Beaver is a place where Utah’s Old West still thrives. The town lies in a broad valley below the towering Tushar Mountains, the state’s third highest mountain range, and their diverse recreational opportunities. Beaver, with a population of 3,000, is a gateway to gorgeous landscapes, rivers and streams, miles of hiking and mountain biking trails, breathtaking scenic drives, haunted ghost towns, and plenty of peace and quiet. Once a well-kept secret, Beaver is a growing four-season paradise for outdoor recreationists.
The easily accessible Tushars boast three 12,000-foot peaks, herds of mountain goats, alpine meadows strewn with wildflowers, and dense fir and aspen woodlands. Lakes dot the high country, attracting fishermen and campers, while mountain bikers pedal world-class trails. Hikers climb the high peaks and follow the spectacular 23-mile Skyline National Recreation Trail, one of Utah’s best paths for day hikes and backpacking adventures. West of Beaver is an arid land of mountain ranges punctuated by sagebrush-covered basins. The Mineral Mountains are one of Utah’s renowned rock hounding areas, where gem collectors hunt smoky quartz, opal, azurite, and prized blue beryl, while rock climbers scale the granite Milford Domes at the Rock Corral. Minersville Reservoir is the place to catch trophy-sized trout and camp lakeside on starry summer nights. Day trips to western Beaver County include visits to Frisco—once one of the West’s rowdiest mining camps and the remote Wah-Wah Mountains.
Getting To Beaver
Beaver sits right off I-15, 104 miles north of St. George. If you’re coming from Salt Lake City, it should take about three hours to cover the 200-mile drive.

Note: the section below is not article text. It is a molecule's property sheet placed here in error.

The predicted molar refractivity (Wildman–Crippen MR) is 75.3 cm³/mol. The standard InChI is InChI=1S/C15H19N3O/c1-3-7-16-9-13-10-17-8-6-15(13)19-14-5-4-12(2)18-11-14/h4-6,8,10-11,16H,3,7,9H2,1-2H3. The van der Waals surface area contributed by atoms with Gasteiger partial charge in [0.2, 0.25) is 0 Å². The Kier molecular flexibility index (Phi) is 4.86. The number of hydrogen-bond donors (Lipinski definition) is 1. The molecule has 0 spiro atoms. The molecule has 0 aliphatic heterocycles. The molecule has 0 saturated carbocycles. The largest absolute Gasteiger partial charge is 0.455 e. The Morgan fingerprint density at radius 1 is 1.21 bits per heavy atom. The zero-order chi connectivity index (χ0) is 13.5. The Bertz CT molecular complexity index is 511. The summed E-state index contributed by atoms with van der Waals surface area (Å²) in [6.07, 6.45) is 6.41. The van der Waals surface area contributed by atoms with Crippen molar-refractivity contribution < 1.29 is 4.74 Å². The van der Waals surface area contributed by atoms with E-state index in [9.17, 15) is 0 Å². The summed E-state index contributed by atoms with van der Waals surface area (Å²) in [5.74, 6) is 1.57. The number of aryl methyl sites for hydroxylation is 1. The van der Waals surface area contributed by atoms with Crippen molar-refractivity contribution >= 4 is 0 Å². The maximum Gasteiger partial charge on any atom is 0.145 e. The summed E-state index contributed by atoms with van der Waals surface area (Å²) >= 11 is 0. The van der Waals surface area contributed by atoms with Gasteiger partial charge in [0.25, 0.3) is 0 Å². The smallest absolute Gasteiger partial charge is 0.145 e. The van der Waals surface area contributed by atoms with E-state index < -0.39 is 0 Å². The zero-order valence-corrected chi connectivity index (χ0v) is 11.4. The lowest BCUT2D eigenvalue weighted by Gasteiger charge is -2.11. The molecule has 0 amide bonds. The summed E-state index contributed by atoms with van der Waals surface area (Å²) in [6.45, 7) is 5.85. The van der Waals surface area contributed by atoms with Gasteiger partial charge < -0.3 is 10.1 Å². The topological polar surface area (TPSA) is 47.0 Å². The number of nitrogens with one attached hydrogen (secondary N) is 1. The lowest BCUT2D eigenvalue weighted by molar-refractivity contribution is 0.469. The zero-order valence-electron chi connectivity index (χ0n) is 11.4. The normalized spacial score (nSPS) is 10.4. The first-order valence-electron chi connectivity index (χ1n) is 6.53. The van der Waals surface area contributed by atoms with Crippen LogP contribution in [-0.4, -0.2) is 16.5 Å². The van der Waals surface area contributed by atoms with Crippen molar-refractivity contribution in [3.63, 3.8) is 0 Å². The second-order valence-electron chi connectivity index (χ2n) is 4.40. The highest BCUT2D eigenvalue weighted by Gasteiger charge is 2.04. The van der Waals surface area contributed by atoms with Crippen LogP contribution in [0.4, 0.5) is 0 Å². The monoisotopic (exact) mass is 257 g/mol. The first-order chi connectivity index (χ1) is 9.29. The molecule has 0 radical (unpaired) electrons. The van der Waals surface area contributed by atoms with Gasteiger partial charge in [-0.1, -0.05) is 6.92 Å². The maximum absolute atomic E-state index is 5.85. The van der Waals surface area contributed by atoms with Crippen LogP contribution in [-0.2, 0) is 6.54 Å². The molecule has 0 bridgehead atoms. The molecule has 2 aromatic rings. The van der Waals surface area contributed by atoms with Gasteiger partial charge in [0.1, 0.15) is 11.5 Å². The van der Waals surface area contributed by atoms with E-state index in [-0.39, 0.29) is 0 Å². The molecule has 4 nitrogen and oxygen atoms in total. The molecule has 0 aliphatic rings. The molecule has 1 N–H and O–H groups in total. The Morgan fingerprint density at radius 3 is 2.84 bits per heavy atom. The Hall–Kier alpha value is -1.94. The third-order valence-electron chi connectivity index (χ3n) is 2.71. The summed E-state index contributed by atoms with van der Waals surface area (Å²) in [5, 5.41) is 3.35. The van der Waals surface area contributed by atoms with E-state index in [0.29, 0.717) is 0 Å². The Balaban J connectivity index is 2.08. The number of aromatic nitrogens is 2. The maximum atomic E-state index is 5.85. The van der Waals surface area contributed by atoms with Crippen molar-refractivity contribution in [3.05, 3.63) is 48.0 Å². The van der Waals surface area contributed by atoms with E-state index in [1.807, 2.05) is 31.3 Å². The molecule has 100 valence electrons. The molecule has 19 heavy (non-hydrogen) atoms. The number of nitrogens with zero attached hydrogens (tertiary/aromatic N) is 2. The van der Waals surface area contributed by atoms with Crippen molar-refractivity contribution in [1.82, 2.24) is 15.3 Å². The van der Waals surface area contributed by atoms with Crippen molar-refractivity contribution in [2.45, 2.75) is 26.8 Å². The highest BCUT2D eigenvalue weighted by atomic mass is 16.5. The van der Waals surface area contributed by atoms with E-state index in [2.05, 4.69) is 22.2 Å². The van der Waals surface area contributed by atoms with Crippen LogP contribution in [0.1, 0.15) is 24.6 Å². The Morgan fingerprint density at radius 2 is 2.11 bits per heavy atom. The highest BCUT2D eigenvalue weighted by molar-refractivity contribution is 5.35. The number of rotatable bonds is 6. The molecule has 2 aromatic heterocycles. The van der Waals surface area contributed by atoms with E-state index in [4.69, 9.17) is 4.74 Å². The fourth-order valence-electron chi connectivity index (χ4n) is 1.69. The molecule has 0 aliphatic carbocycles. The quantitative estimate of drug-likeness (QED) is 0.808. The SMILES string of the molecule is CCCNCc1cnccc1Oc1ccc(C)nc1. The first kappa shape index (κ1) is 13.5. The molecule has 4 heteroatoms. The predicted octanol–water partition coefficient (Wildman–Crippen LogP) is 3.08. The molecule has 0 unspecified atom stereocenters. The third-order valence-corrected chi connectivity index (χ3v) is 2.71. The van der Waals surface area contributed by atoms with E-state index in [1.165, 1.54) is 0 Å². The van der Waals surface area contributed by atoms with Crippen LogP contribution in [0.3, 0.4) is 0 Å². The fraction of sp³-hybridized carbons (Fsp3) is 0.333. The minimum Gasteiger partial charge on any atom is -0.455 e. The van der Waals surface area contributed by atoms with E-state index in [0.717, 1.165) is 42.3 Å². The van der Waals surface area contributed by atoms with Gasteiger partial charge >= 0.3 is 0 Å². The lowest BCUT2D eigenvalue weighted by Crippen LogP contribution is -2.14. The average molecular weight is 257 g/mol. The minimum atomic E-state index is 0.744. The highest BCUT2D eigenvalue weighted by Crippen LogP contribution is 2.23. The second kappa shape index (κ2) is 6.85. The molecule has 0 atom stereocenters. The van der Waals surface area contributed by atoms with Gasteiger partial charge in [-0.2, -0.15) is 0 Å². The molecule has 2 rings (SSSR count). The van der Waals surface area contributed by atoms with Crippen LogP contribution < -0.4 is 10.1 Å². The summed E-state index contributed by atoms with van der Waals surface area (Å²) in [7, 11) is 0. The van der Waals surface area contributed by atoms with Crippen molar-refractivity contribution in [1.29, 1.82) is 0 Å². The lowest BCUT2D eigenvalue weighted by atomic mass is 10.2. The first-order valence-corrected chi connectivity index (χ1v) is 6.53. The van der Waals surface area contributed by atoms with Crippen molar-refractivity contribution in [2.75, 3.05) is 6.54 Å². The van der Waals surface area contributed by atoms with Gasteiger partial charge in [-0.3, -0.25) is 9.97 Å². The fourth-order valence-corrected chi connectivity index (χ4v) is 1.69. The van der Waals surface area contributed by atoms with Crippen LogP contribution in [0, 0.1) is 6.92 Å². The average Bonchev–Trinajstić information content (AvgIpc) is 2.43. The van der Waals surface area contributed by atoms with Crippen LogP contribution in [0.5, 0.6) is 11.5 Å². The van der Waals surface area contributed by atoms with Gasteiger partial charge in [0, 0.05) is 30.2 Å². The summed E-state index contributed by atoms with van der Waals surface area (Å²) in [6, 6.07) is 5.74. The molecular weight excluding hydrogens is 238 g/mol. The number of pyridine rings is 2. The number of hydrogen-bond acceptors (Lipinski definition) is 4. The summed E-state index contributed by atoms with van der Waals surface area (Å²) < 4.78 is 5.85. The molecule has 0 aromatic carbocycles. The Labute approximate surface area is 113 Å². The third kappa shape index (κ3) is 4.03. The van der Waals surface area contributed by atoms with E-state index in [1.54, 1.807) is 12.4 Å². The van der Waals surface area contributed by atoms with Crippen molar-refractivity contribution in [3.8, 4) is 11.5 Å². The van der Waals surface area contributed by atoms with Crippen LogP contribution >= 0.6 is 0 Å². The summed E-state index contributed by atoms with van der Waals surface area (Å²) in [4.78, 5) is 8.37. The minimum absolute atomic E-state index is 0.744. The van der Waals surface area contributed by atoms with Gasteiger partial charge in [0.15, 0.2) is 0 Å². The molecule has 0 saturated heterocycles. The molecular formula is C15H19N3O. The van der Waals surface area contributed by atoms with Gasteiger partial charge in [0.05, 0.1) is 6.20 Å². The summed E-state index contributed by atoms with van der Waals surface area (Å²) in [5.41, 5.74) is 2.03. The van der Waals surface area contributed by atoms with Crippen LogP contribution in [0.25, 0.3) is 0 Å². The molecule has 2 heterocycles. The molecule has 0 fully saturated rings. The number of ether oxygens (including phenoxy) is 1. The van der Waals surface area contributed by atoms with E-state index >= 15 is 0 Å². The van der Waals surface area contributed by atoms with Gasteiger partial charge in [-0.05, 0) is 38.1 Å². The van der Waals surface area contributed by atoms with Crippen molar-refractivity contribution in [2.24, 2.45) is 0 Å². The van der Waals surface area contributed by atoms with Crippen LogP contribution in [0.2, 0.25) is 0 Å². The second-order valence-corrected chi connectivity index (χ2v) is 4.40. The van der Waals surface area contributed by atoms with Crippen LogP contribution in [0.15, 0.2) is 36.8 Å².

The Tushar Mountains east of Beaver offer up one of Utah’s great unknown hiking areas. Set up camp at a Fishlake National Forest campground and follow the Skyline National Recreation Trail along the west flank of the range crest. For spectacular views, follow a trail up grassy slopes to the summit of 12,169-foot Delano Peak or hike a rocky ridge up 12,137-foot Mount Belknap. Beaver offers miles of single-track mountain bike rides and no crowds. After the snow melts, Eagle Point Resort boasts 41 miles of riding on 12 trails through aspen forests and meadows dotted with wildflowers. Trails around Big John Flat and the Skyline Trail are perfect pedal adventures in late summer. In the winter, head for the dry desert to ride abandoned mining tracks that date from the 19th century in the Mineral and Wah Mountains. There are several fishing holes scattered around Beaver, from glistening alpine tarns to forest-edged lakes filled with trout. The best fly fishing for brown and rainbow trout are deep pools along the upper Beaver River. Favorite fishing lakes for locals include the three Kent Lakes, Little Reservoir, Lebanon Lake, and Puffer Lake, the largest natural lake in the Tushar Mountains. The 72-mile Beaver Side Trail, part of the famed Paiute ATV Trail, makes a loop through the Tushars that begins and ends in Beaver. This ATV trip twists along dirt roads and narrow tracks through forests and meadows and over high ridges with spacious views across western Utah. The Beaver Canyon Scenic Byway, one of Utah’s best drives, threads 17 miles up a deep canyon from Beaver to Eagle Point Ski Resort. The Kimberly/Big John Scenic Back way runs 22 miles over the Tushars before dipping past mine ruins at Lower Kimberly. The Tushars are home to one of Utah’s largest and healthiest herds of mountain goats. Head for the high country from July through September to glimpse the shaggy goats grazing in high meadows and cavorting on snowfields. Bring binoculars, warm clothes and a camera.